Anti-CD3 plus anti-CD26 MoAb 1F7 can modulate the CD3/TCR complex and inhibit the proliferative response of T cells, whereas anti-CD3-mediated T-cell proliferation is increased following CD26 modulation . These findings indicate that cell-surface expression of the TCR/CD3 is required for a CD26 function. However, CD26 is not comodulated with the TCR/CD3 following incubation with anti-CD3 MoAb, indicating that a strong physical linkage between CD26 and TCR/CD3 is unlikely [1, 19]. The ζ chain of CD3 is essential, but not sufficient, for inducing IL-2 production via CD26 . PMA-induced T-cell proliferation is enhanced by anti-CD26 MoAb in the absence of anti-CD3, suggesting the involvement of protein kinase C in the CD26 mediated signal. The link is probably not direct, as anti-CD26 MoAb are not comitogenic with ionomycin . In summary, it may be concluded that while CD26 mediated signalling requires the expression of the TCR and a ζ chain of CD3 and involves many of the same substrates as TCR-mediated signalling, this association is not due to a direct physical connection.
CD26 has been shown to coprecipitate with the 180 kDa isoform of CD45. This isoform is expressed preferentially on CD45RO+‘memory’cells, corresponding with the distribution of CD26 . An interaction between CD26 and CD45 could account for increases in activity of PTKs, phosphorylation of CD3 and calcium mobilization following anti-CD26 modulation.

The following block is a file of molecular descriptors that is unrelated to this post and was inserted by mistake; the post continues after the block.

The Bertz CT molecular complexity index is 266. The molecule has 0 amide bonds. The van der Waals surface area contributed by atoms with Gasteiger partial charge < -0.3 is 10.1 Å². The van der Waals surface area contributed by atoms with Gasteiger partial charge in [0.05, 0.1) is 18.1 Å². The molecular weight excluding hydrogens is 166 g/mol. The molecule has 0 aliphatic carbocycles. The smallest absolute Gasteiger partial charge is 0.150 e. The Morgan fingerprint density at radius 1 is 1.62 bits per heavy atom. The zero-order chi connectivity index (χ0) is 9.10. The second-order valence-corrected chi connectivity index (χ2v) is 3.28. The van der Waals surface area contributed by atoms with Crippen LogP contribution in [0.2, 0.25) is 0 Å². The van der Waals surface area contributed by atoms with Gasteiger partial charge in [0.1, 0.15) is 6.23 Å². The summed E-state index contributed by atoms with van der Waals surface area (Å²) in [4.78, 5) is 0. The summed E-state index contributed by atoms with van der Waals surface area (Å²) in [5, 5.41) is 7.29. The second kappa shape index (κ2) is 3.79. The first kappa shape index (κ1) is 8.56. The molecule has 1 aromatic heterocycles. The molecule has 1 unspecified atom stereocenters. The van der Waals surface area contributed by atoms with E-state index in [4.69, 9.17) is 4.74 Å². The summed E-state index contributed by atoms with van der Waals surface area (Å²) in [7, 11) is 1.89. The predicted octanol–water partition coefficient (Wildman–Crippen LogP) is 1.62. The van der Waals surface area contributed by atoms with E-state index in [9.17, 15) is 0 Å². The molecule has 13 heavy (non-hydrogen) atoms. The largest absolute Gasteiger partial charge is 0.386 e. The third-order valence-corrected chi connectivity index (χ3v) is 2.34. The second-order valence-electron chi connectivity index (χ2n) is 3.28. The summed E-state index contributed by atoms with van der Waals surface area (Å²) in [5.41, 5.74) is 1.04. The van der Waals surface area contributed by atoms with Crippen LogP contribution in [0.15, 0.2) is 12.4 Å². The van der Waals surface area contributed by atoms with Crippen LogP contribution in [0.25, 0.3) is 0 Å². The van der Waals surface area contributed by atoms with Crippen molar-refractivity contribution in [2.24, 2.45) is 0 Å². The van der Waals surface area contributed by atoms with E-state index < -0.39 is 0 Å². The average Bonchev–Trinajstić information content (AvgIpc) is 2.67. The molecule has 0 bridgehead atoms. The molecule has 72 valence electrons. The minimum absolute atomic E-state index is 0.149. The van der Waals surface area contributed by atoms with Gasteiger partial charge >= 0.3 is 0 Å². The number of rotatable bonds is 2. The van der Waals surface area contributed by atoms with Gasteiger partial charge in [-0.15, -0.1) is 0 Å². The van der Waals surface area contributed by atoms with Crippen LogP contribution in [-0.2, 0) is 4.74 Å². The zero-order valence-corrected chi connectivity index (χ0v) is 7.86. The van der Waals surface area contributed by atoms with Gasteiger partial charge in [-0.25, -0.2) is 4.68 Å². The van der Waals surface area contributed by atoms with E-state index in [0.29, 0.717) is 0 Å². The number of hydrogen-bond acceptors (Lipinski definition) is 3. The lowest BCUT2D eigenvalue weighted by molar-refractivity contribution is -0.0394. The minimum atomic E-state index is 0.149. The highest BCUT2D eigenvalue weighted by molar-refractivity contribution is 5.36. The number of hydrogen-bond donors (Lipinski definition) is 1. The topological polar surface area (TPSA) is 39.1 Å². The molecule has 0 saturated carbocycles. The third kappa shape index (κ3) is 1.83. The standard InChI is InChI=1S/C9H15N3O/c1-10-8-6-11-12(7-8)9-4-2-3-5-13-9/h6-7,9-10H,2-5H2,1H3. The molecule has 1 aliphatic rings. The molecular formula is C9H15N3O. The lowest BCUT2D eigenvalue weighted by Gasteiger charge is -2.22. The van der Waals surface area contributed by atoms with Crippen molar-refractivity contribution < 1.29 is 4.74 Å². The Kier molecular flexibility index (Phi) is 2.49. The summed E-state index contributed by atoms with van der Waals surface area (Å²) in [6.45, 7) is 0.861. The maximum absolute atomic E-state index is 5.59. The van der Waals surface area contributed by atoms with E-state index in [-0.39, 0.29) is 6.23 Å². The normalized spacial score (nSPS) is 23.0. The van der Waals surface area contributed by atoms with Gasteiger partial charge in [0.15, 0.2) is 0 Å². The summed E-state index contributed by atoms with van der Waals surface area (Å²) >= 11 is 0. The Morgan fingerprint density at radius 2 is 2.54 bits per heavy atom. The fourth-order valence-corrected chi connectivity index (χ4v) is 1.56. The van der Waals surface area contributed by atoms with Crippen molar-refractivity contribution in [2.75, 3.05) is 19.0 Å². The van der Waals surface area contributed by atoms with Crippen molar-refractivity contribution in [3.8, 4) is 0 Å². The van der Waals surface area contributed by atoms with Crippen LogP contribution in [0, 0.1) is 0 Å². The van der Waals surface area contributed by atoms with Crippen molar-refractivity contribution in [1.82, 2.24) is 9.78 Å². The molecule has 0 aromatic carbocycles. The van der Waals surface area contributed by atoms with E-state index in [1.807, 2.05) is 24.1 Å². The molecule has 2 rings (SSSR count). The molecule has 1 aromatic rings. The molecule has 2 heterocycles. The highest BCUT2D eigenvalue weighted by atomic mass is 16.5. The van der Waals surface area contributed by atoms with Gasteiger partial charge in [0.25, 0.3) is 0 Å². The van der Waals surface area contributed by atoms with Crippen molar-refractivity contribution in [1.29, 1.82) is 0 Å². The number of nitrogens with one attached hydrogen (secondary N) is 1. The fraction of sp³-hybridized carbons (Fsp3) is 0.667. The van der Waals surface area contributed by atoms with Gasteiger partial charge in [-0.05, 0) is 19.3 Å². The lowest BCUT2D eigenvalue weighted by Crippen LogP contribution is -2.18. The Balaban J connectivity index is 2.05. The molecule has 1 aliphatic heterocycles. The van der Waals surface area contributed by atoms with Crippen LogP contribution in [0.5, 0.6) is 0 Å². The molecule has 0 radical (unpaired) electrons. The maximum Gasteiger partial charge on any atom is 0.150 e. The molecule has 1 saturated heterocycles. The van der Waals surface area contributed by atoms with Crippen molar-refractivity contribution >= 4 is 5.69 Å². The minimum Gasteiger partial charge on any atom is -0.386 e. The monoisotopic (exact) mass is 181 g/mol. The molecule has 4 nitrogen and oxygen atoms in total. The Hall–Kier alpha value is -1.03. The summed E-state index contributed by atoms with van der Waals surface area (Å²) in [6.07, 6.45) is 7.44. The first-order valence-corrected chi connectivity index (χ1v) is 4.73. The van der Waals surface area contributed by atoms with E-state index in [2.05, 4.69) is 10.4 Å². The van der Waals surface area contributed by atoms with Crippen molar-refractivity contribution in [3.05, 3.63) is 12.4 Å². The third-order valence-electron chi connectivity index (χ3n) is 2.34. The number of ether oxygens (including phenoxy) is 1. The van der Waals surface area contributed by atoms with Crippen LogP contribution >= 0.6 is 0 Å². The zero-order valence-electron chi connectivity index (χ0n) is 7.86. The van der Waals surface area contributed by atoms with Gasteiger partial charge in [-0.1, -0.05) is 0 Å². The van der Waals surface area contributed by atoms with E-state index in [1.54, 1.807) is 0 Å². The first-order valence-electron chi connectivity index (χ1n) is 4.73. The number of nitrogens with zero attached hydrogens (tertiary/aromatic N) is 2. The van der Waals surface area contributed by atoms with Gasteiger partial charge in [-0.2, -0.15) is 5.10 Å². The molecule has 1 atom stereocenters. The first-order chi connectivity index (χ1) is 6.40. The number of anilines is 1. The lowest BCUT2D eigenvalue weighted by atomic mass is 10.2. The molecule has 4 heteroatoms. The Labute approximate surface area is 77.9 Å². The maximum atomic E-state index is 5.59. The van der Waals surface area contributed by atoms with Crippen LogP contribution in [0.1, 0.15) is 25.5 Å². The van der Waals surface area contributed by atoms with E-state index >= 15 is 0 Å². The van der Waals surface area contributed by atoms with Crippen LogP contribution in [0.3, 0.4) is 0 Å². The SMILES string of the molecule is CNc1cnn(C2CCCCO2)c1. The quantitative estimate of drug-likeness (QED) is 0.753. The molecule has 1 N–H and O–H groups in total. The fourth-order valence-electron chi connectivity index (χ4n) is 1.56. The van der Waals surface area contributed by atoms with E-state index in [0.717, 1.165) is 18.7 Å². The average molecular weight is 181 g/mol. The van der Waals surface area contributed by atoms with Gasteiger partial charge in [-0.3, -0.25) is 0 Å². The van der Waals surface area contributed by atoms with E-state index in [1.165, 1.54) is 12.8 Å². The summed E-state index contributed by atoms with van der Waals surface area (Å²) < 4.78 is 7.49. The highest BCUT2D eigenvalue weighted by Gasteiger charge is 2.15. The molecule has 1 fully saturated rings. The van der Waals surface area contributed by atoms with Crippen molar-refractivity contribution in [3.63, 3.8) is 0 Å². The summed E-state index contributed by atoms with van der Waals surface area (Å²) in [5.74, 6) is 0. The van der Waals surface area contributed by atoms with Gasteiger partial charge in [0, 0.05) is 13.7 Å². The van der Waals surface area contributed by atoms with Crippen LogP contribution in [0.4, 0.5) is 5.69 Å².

These findings provide evidence that the signal transduced by CD26 overlaps with the TCR/CD3 pathway. Both the TCR/CD3 and CD26 mediated signals result in activation and translocation of the transcription factor NF-κB . Such observations support a costimulatory role for CD26 in CD3 induced signal transduction.
The role of DPP IV activity in T-cell activation
CD26 has a DPP IV ecto-peptidase activity that catalyses the cleavage of N-terminal dipeptides from polypeptides with proline or, in order of decreasing efficiency, alanine, hydroxyproline, serine, glycine, valine or leucine at the second position from the amino terminus [30, 31, 37, 96]. Many natural substrates are known, including chemokines, neuropeptides, hormones and growth factors, whose activity is modulated by the cleavage [31, 36, 96–100]. Such cleavage generally results in the inactivation of biological activity and contributes to the regulatory mechanisms of many biological processes. Indeed, using CD26-deficient rodents it has been shown that the DPP IV activity is clearly important for digestion  and the control of blood glucose concentration . In addition, there is a clear role for DPP IV activity in T cell and monocyte migration [38, 70, 74, 103].